Budget writers from both parties in Olympia are considering whether to send Initiative 1351 back to the voters with a question: Are you willing to tax yourselves to achieve smaller class sizes?
I-1351 squeaked by in November despite warnings from legislators and editorial boards of its steep, untimely price tag — an estimated $2 billion for the 2015-17 biennium, and an additional $2.7 billion for 2017-19.
Meanwhile, legislators must come up with as much as $5.7 billion for basic education funding through 2019 to satisfy the Washington Supreme Court’s ruling in the McCleary case. The Legislature is also facing a court decision to stop the boarding of mentally ill patients at emergency rooms. Providing the needed number of beds at state psychiatric hospitals and other mental health services will also be expensive.
Shortly after I-1351 passed, House Budget Chairman, Rep. Ross Hunter, D-Medina, said, “Look, I don’t know how to pay for it, that’s why I didn’t support it,” Gov. Jay Inslee voted against it, though he remained unhelpfully mum before the election.
The Olympian reported that the chairman of the Senate House and Ways Committee, Sen. Andy Hill, R-Redmond, recently said, “I have yet to find a legislator or the governor who says they can find a way to fund it. So we will find a way to correct it.”
Legislators could suspend implementation, but under state law that requires a two-thirds majority vote in each chamber within two years of its passage at the polls. That’s a long shot. Sending I-1351 back to the voters as a referendum would require only simple majorities. That’s the smart move.
When faced with higher state taxation, voters say no. In 2010, they turned down an initiative that would have imposed an income tax on high earners to finance a fund for education and health services. In 2004, they rejected a sales tax increase that also would have financed education.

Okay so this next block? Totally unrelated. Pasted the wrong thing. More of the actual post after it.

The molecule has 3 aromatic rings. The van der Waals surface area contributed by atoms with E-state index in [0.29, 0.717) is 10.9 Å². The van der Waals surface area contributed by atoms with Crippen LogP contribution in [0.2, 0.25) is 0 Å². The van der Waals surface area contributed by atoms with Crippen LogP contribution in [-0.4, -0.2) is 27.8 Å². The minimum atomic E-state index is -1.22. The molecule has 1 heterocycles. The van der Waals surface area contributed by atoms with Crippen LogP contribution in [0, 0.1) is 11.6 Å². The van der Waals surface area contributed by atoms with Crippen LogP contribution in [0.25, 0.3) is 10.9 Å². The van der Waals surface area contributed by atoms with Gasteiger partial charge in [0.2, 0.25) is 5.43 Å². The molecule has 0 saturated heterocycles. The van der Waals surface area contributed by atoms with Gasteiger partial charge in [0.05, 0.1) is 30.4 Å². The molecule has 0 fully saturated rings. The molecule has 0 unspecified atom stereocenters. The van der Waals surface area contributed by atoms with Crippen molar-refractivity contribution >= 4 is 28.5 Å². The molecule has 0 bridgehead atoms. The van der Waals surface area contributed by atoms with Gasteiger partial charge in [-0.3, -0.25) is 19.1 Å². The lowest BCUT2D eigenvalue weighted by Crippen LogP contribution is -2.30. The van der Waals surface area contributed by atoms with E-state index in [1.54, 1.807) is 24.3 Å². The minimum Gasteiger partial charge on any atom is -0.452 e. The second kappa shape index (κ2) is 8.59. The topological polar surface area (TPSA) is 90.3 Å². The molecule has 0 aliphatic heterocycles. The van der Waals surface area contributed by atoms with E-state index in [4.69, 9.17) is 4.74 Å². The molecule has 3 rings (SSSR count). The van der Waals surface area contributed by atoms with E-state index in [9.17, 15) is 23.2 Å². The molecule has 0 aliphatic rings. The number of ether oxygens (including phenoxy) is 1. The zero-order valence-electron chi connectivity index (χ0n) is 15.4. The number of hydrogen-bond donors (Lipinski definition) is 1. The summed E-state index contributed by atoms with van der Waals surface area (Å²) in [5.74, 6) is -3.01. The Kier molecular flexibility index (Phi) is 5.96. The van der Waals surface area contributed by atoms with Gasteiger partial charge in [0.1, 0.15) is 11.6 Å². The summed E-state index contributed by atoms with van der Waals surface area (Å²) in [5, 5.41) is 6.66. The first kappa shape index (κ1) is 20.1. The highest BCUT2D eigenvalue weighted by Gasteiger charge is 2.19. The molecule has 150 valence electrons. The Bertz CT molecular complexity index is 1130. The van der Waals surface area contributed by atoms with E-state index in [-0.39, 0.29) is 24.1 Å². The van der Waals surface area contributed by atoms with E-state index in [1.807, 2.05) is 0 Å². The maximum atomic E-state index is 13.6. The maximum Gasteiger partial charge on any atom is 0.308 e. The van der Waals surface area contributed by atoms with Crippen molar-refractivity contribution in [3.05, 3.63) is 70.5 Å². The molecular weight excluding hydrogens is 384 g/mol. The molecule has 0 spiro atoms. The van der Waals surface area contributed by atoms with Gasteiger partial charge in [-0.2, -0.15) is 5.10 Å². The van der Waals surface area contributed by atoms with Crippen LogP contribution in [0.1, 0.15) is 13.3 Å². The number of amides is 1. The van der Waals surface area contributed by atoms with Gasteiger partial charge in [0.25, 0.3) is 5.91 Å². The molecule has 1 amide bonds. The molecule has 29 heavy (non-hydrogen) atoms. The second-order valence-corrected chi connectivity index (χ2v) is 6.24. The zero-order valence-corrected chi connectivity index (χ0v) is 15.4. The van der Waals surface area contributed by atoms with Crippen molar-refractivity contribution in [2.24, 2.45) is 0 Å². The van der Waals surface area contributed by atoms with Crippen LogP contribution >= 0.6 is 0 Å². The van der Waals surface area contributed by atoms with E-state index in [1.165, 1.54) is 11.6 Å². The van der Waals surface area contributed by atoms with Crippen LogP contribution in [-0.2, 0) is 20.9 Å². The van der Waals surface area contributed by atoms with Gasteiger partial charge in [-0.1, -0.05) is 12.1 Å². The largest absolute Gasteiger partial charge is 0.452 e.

The passage of I-1351 awakened the Legislature to the problems created by unfunded initiatives. One proposal would have amended the state constitution to require that ballot initiatives spell out how the budget would be balanced to make room for new spending. That effort has fallen by the wayside. But another bill is calling for budget-ramification language to appear prominently in all initiatives that call for more than $25 million in new spending per biennium. This is warranted, because many voters don’t read the fiscal notes affixed to the end of the ballot measures.
In complying with McCleary, the Legislature will be spending more on class-size reduction where it’s been found to be most effective: in grades kindergarten through third. I-1351 spends inefficiently, because it covers all grades and wrongly presumes the need is the same for schools in high-income and low-income areas.
This poorly conceived and ill-timed measure should be sent back to voters to see just how much they really give it value.
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